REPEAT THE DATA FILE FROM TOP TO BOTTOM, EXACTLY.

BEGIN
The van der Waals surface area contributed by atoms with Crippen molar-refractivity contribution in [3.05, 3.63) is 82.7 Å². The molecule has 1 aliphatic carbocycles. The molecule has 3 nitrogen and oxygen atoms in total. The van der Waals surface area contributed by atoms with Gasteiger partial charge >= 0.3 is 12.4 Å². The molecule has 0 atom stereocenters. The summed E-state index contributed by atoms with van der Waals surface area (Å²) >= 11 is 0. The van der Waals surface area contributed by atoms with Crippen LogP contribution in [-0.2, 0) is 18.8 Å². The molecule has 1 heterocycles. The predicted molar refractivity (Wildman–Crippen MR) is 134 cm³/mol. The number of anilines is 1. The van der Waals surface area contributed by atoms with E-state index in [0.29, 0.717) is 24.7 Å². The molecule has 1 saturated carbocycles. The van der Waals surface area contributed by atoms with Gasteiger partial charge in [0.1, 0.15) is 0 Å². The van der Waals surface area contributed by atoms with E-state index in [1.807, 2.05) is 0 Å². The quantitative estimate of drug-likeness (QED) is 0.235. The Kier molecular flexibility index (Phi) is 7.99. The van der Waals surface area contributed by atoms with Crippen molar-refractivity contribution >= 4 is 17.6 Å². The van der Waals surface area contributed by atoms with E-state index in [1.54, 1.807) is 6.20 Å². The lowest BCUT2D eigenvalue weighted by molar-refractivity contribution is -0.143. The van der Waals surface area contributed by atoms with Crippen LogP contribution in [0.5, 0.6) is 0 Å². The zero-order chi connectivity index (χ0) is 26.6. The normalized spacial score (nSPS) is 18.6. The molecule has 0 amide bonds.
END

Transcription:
The van der Waals surface area contributed by atoms with Crippen molar-refractivity contribution in [3.05, 3.63) is 82.7 Å². The molecule has 1 aliphatic carbocycles. The molecule has 3 nitrogen and oxygen atoms in total. The van der Waals surface area contributed by atoms with Gasteiger partial charge >= 0.3 is 12.4 Å². The molecule has 0 atom stereocenters. The summed E-state index contributed by atoms with van der Waals surface area (Å²) >= 11 is 0. The van der Waals surface area contributed by atoms with Crippen LogP contribution in [-0.2, 0) is 18.8 Å². The molecule has 1 heterocycles. The predicted molar refractivity (Wildman–Crippen MR) is 134 cm³/mol. The number of anilines is 1. The van der Waals surface area contributed by atoms with E-state index in [0.29, 0.717) is 24.7 Å². The molecule has 1 saturated carbocycles. The van der Waals surface area contributed by atoms with Gasteiger partial charge in [0.1, 0.15) is 0 Å². The van der Waals surface area contributed by atoms with E-state index in [1.807, 2.05) is 0 Å². The quantitative estimate of drug-likeness (QED) is 0.235. The Kier molecular flexibility index (Phi) is 7.99. The van der Waals surface area contributed by atoms with Crippen molar-refractivity contribution >= 4 is 17.6 Å². The van der Waals surface area contributed by atoms with E-state index in [1.54, 1.807) is 6.20 Å². The lowest BCUT2D eigenvalue weighted by molar-refractivity contribution is -0.143. The van der Waals surface area contributed by atoms with Crippen LogP contribution in [0.5, 0.6) is 0 Å². The zero-order chi connectivity index (χ0) is 26.6. The normalized spacial score (nSPS) is 18.6. The molecule has 0 amide bonds.